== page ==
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Deforestation in Jambi: Forest Survivors of Covid-19 Face Starvation

Orang Rimba
Orang Rimba

Written by Photos & Text by Video by Written by Audio by
Teguh Suprayitno

15 August 2021

A footpath leading to Bukit Duabelas National Park in Jambi, the home of the nomadic indigenous Orang Rimba, in Sumatra. (Project M/Teguh Suprayitno)

The Bukit Suban Market in Air Hitam district, Sarolangun, Jambi, has long served as a meeting point for outsiders and the Orang Rimba indigenous community living in the forest.

One recent Tuesday morning, the market was packed with buyers and sellers shouting as they went about their business. Across the street, a host of street food vendors served customers.

Suddenly, a woman in her 70s collapsed in the middle of the crowd. Chaos followed. Some screamed. Others ran away.

“The old woman was shopping and she suddenly fell to the ground. She died,” said Nelitis, a member of the Tumenggung Grip, an Orang Rimba indigenous communities.

A woman of the Orang Rimba buys groceries in Pematang Kabau Market. The government’s housing program for Orang Rimba has increased interactions between the community and the outsiders they call Orang Terang. (Project M/Teguh Suprayitno)

The news of the woman’s death spread fast. Tumenggung Grip who occupied a government-granted house in Bukit Suban were afraid that Covid-19 was advancing and would kill everyone.

A shaman named Prabung rushed into the forest and started to burn incense. He mumbled, seeking God’s guidance.

“The voice asked us to flee,” Prabung said.

Upon hearing this, dozens of Tumenggung Grip rushed into the forest to practice their customary isolation ritual, besesandingon.

In this centuries-old tradition, the Orang Rimba stay deep inside the forest in a self-styled lockdown, away from the outside world. If someone falls sick, they’re quarantined 10 to 15 meters away from the others. During besesandingon, the community lived in huts located just outside Bukit Duabelas National Park, several kilometers from Bukit Suban.

Mekimbai, who had been resting in the middle of a palm oil plantation, panicked when she saw the Tumenggung Grip enter the forest.

The woman, who is from another Rimba group, tightened the sling holding her baby son and ran into the forest with a rice pot and some clothes. Mekimbai left her tarpaulin tent behind.

“When one group enters the forest to save themselves, we follow suit,” said Mekimbai’s husband, Sekolah, at the park.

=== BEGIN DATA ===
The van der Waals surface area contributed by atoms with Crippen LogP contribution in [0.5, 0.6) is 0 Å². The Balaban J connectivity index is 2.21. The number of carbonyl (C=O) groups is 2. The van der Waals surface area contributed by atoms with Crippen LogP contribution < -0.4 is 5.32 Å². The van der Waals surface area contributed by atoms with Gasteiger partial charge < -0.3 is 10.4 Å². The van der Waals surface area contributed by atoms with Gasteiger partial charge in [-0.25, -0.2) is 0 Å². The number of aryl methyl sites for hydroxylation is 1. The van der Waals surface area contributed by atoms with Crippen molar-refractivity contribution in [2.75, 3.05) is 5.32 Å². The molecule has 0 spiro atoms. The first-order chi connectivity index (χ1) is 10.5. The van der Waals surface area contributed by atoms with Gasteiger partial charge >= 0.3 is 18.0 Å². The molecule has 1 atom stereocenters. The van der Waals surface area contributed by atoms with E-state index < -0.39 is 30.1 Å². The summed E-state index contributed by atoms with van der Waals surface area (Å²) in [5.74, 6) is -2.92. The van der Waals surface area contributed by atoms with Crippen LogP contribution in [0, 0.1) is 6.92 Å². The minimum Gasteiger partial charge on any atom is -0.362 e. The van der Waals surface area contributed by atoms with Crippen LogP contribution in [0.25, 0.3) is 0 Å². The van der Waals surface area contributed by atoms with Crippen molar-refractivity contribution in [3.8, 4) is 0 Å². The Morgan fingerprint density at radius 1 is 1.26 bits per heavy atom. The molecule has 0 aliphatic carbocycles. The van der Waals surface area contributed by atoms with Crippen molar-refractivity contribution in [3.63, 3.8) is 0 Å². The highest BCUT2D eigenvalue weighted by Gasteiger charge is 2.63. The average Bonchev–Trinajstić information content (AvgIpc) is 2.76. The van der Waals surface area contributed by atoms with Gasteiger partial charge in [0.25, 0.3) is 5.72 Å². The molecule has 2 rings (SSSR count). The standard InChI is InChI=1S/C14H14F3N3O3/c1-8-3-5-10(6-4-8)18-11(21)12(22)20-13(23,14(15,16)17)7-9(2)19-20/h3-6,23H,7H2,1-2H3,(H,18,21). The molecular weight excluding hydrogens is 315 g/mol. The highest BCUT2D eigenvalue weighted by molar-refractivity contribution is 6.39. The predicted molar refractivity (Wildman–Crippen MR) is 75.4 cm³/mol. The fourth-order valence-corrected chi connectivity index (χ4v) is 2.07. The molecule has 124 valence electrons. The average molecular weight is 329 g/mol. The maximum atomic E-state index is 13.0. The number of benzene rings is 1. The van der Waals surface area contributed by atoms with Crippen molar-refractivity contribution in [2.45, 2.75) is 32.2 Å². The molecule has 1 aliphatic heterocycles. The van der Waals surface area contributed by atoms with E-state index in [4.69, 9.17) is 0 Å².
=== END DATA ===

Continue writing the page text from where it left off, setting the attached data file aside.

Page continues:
Residents of Bukit Suban had dug several graves over three days in early May. This convinced the Orang Rimba that Covid-19 was killing people, including the elderly woman who died at the market.

“I heard Covid-19 spreads fast and has killed many people in a short period of time. It’s unlike the rare gelabah [plague] that kills at most one person a week,” Prabung said .

At least three people died in Bukit Suban in the first week of May: Tugiem, 70, on a Sunday morning; Wariem, 60, on Monday; and Supi, 50, the following day.

However, the village head, Agus Supriyadi, said all three died of old age. “They had long suffered from illness. Besides, none of them collapsed in the market. It was fake news,” he said.

The Orang Rimba stayed in the forest for weeks and practiced strict isolation. They also banned outsiders.

A family of Orang Rimba walk through a palm oil plantation. During the Covid-19 pandemic, the community has isolated deep in the forest. (Project M/Teguh Suprayitno)

“The community sees outsiders differently. They have to be cautious,” said Adi Prasetijo, an anthropologist from Diponegoro University in Semarang. Prasetijo has studied the Orang Rimba for 15 years.

Long ago, he said, Orang Rimba made a vow with the ethnic Malay and other local communities that they would stay inside the forest while the so-called Orang Terang, or outsiders, would live in villages.

The Orang Rimba believe that everything coming from where the Orang Terang live brings misfortune and thus should be avoided. Covid-19 has reinforced that belief.

Warding Off Diseases with Tradition

With no cure for Covid-19, besesandigon has come to the rescue of the Orang Rimba. The tradition has been effective so far. No Orang Rimba has contracted Covid-19 as of Aug. 12, 2021.

Around 221 cases have been confirmed in Sarolangun where the Tumenggung Grip live. None came from the Orang Rimba.

The indigenous people carry out their tradition strictly. Those who are healthy (bungaron) keep a safe distance from the sick (cenenggo), who are kept 10-15 meters away from the rest, according to besesulangon.